derogative

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de·rog·a·tive

 (dĭ-rŏg′ə-tĭv, dĕr′ə-gā′-)
adj.
1. Tending to derogate; detractive.
2. Disparaging; derogatory.

de·rog′a·tive·ly adv.
American Heritage® Dictionary of the English Language, Fifth Edition. Copyright © 2016 by Houghton Mifflin Harcourt Publishing Company. Published by Houghton Mifflin Harcourt Publishing Company. All rights reserved.
ThesaurusAntonymsRelated WordsSynonymsLegend:
Adj.1.derogative - expressive of low opinion; "derogatory comments"; "disparaging remarks about the new house"
uncomplimentary - tending to (or intended to) detract or disparage
Based on WordNet 3.0, Farlex clipart collection. © 2003-2012 Princeton University, Farlex Inc.

derogative

adjective
The American Heritage® Roget's Thesaurus. Copyright © 2013, 2014 by Houghton Mifflin Harcourt Publishing Company. Published by Houghton Mifflin Harcourt Publishing Company. All rights reserved.
References in periodicals archive ?
South Africa has over the years been at the fore front of violently bringing out muck from Nigeria's eye and derogatively hoisting it for her to see.
The word "timawa" has since evolved and is now being used derogatively to pertain to a type of person who just relies on the grace given by other people.
Derogatively known by such epithets as "Saturday Night Special," and "Fly-apart," it is not uncommon for these to be completely unmarked or perhaps stamped with various colorful or evocative names.
All of a sudden, Hamis starts shouting at Malik, calling him mshamba (literally 'villager', used derogatively).
The term "sastrawangi"--fragrant literature, which derogatively refers to women writers who include the issues of sex and sexuality into their works, was widely used to undermine the issues of sexualities elaborated by women.
Two hypotheses were considered (ex ante) that connected these modules: (1) Socioeconomy is based on new forms of social action oriented not only by a utilitarian rationality but also by a more values-based rationality rooted in local knowledge (sometimes derogatively seen as "subjective"); and (2) that subjectivity may become a means of enriching the decision-making process (Tuan 1980; Berkes 1996; Levi-Strauss 1997; Oyarzun 1998; Varela 2003; Maturana, Varela 2001).
Khandu had derogatively then said, "Human nature jo hain, aisa hain ki, jab aadmi ko kutta katne aata hain, aap todi beth ke kaato bolta hain.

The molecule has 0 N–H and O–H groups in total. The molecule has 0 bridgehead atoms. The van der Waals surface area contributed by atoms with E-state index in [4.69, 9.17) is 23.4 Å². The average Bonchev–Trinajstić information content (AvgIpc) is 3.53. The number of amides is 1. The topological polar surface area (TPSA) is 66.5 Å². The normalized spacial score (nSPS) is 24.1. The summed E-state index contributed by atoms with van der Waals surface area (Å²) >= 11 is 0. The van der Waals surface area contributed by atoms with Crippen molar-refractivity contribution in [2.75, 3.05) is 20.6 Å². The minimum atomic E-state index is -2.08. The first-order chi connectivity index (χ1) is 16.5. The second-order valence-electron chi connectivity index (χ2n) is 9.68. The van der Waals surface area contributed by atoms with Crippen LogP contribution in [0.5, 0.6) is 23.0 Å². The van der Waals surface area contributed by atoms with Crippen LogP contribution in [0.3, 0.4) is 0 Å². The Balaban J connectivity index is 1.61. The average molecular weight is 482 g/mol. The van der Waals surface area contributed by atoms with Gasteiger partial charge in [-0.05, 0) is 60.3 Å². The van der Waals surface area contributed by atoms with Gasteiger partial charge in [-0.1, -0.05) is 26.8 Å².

To take his main point of dissatisfaction (exposure to capitalistic or consumerist culture), we should bear in mind that Baako calls it derogatively "Cargo Mentality" (Fragments, p.160).
Her name as a signifier for Iranian identity is shifted to Julie, with the excuse of "simplicity," Firoozeh was derogatively pronounced as Ferocious by her schoolmates (Dumas 64).
But urban and southern Albanians derogatively call northern highlanders "Chechens" or "Malok" (a pejorative word used for those who come from mountains) and blame them for high crime rate in the country mainly caused by the application of Kanun (Schwandner-Sievers, 2008).
This mixture of motives typifies later waves of regulatory measures, including the proliferation of various growth-control schemes in suburban and metropolitan areas during the 1960s and 1970s, sometimes derogatively referred to as "exclusionary zoning." (47) From minimum-lot-size requirements to outright moratoria, those measures were motivated by current owners' wishes to limit housing supply.
The first list, which closes with the verb phrase "perfectly confounded me," contains only six items on the basic syntactic level: "l, 2, 3, 4, 5, and 6 confounded me." However, the individual items are not only enhanced by adjectival and postmodifier expansions ("wonderful," "of everything"), but by syntactically disguised subordinate clauses as in [4], where the dirty houses are described in a triple series of qualifiers: [4a] their vertical arrangement, [4b] their having passages which are derogatively compared to that emblem of London slums, St.